Most Active Stories
- Why rural Missouri is losing doctors
- Would 'Right To Farm' Ballot Question Protect Family Farms Or Ag Corporations?
- Ameren blames EPA standards for coal plant closure, Nixon signs bill to allow less restrictions
- Why the health insurance marketplace could be called a success in Missouri
- MODOT makes revisions to Amendment 7 project list
Wed May 16, 2012
A most unusual planting season
On this bright spring morning at Blackbird Bend, along the Missouri River, the scene is a little odd. A 24-row corn planter is brushing over the tops of a stunning winter wheat crop, 12 inches high.
These 1,000 acres would make a Kansas wheat farmer proud.
But Brent Hayes is an Iowa corn farmer.
“I’ve never seen this good a stand of wheat in our area,” he said during a pause in the corn planting near Onawa, Iowa. “To be destroying it is kind of sad.”
But destroy it he did, right after he finished planting his corn. The wheat had served its purpose, after all, bringing life back to this land depleted by last year’s historic Missouri River flood.
Last fall, officials predicted that this farmland in Nebraska, Iowa, Missouri and Kansas might be out of production for at least a year. The flood had piled up sand dunes, gouged out deep holes, and killed off many of the microbes that help crops grow.
But now it’s spring, and farmers are back on the land, trying to fix what nature broke — even if it means trying out some unusual strategies.
There’s a real sense of history as farmers glide their planters over top soil that is not as rich as it used to be. In Iowa alone, more than a quarter-million acres of ag land were inundated, including about 10 percent of Dave Hausman’s property. He’s scraped off the sand and silt, and planted oats to control erosion and restore the microorganisms.
Hausman later will eradicate the oats and reclaim the land for soybeans.
“Given the circumstances I don’t feel bad about that at all (killing oats) I think that is an investment that we have to make in order to try to enhance production of that ground with a primary crop, which will be soybeans,” he said.”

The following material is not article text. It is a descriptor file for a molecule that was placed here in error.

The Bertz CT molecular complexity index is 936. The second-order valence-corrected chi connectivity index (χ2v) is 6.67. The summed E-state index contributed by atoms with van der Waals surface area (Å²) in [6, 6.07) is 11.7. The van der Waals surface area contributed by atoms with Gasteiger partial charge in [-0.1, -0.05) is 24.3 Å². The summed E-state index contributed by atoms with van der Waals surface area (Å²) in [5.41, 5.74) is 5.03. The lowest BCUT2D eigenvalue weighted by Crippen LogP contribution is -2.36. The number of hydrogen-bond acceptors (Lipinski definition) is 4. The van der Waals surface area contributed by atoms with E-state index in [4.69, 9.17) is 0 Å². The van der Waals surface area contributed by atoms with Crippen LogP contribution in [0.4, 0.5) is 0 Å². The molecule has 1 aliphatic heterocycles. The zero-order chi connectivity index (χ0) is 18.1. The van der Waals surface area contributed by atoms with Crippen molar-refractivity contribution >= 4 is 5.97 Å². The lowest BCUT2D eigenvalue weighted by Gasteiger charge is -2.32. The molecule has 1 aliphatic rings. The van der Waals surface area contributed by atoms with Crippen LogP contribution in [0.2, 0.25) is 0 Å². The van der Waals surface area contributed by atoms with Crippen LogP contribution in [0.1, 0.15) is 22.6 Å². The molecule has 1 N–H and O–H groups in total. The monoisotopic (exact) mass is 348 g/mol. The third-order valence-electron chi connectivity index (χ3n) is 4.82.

But despite 50 years of farming experience, Houseman never learned how to deal with this, and has joined his neighbors in seeking guidance from the experts.
“We’re following their advice and they readily admit they don’t know what the end result will be either,” Hausman said.
Together, they are truly breaking new ground.
During the flood of 2011, cropland was submerged for about three months — and essentially suffocated, said Rich Pope, with Iowa State University Extension. The Missouri River flood of 1952 swamped a much wider area, but the water quickly receded.
“There are areas out here that have not had this duration of floodwater in something like 10,000 years,” he said “The time when the last glacier was melting, the last glaciers, was when the Missouri River valley filled.”
That means no one in North America has had an experience like this, Pope said, so that means extension experts are trying to figure out the best solutions too.
“One of the comments that my colleagues and I have gone out and said, and when we’re working with farmers directly is, no one can tell you what is the right thing to do. But we can give you some things to think about,” he said.
And these men of the Earth are optimistic; since this anemic soil can sustain cover crops like wheat and oats, they expect it to ultimately provide good returns again for corn and beans.